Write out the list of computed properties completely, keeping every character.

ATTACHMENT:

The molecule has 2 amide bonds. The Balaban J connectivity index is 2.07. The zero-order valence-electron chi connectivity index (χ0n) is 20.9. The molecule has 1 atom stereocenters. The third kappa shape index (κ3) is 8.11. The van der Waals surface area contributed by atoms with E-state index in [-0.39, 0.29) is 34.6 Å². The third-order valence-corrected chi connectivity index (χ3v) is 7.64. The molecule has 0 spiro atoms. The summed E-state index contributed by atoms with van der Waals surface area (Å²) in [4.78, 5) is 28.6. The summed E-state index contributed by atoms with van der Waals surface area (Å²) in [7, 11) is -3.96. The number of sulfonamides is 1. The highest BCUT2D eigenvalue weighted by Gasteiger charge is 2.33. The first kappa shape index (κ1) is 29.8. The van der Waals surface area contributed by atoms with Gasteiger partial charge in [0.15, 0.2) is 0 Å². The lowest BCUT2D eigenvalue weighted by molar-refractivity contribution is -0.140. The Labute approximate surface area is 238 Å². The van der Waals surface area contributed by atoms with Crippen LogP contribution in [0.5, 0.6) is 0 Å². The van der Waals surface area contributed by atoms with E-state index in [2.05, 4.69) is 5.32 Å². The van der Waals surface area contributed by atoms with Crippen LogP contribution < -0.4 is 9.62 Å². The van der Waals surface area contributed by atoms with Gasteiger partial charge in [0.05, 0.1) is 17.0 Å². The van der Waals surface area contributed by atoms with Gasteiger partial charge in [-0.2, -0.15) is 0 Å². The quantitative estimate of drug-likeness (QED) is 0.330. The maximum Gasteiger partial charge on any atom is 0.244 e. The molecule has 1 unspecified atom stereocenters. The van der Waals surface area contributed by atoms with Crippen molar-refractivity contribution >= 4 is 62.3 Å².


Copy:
The molecule has 2 amide bonds. The Balaban J connectivity index is 2.07. The zero-order valence-electron chi connectivity index (χ0n) is 20.9. The molecule has 1 atom stereocenters. The third kappa shape index (κ3) is 8.11. The van der Waals surface area contributed by atoms with E-state index in [-0.39, 0.29) is 34.6 Å². The third-order valence-corrected chi connectivity index (χ3v) is 7.64. The molecule has 0 spiro atoms. The summed E-state index contributed by atoms with van der Waals surface area (Å²) in [4.78, 5) is 28.6. The summed E-state index contributed by atoms with van der Waals surface area (Å²) in [7, 11) is -3.96. The number of sulfonamides is 1. The highest BCUT2D eigenvalue weighted by Gasteiger charge is 2.33. The first kappa shape index (κ1) is 29.8. The van der Waals surface area contributed by atoms with Gasteiger partial charge in [0.15, 0.2) is 0 Å². The lowest BCUT2D eigenvalue weighted by molar-refractivity contribution is -0.140. The Labute approximate surface area is 238 Å². The van der Waals surface area contributed by atoms with Crippen LogP contribution in [0.5, 0.6) is 0 Å². The van der Waals surface area contributed by atoms with E-state index in [2.05, 4.69) is 5.32 Å². The van der Waals surface area contributed by atoms with Crippen LogP contribution < -0.4 is 9.62 Å². The van der Waals surface area contributed by atoms with Gasteiger partial charge in [0.05, 0.1) is 17.0 Å². The van der Waals surface area contributed by atoms with Gasteiger partial charge in [-0.2, -0.15) is 0 Å². The quantitative estimate of drug-likeness (QED) is 0.330. The maximum Gasteiger partial charge on any atom is 0.244 e. The molecule has 1 unspecified atom stereocenters. The van der Waals surface area contributed by atoms with Crippen molar-refractivity contribution >= 4 is 62.3 Å².